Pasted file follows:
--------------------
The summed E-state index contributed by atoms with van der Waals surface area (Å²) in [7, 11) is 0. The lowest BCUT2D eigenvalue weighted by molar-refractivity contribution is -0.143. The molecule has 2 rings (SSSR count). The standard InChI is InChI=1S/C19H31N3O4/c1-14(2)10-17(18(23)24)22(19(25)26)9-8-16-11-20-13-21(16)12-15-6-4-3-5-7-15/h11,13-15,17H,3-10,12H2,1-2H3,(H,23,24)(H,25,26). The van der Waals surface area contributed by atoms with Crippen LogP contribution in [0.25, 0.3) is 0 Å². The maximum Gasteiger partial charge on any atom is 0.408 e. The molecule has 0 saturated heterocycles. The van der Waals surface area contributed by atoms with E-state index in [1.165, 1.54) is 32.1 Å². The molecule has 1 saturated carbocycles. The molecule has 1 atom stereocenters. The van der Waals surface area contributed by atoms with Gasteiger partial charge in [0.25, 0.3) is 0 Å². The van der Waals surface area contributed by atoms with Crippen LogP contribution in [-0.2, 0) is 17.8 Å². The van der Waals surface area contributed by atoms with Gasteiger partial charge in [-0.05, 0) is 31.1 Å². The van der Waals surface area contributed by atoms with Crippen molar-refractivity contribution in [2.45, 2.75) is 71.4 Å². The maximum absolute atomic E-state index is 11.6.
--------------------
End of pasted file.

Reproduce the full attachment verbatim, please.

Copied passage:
The summed E-state index contributed by atoms with van der Waals surface area (Å²) in [7, 11) is 0. The lowest BCUT2D eigenvalue weighted by molar-refractivity contribution is -0.143. The molecule has 2 rings (SSSR count). The standard InChI is InChI=1S/C19H31N3O4/c1-14(2)10-17(18(23)24)22(19(25)26)9-8-16-11-20-13-21(16)12-15-6-4-3-5-7-15/h11,13-15,17H,3-10,12H2,1-2H3,(H,23,24)(H,25,26). The van der Waals surface area contributed by atoms with Crippen LogP contribution in [0.25, 0.3) is 0 Å². The maximum Gasteiger partial charge on any atom is 0.408 e. The molecule has 0 saturated heterocycles. The van der Waals surface area contributed by atoms with E-state index in [1.165, 1.54) is 32.1 Å². The molecule has 1 saturated carbocycles. The molecule has 1 atom stereocenters. The van der Waals surface area contributed by atoms with Gasteiger partial charge in [0.25, 0.3) is 0 Å². The van der Waals surface area contributed by atoms with Crippen LogP contribution in [-0.2, 0) is 17.8 Å². The van der Waals surface area contributed by atoms with Gasteiger partial charge in [-0.05, 0) is 31.1 Å². The van der Waals surface area contributed by atoms with Crippen molar-refractivity contribution in [2.45, 2.75) is 71.4 Å². The maximum absolute atomic E-state index is 11.6.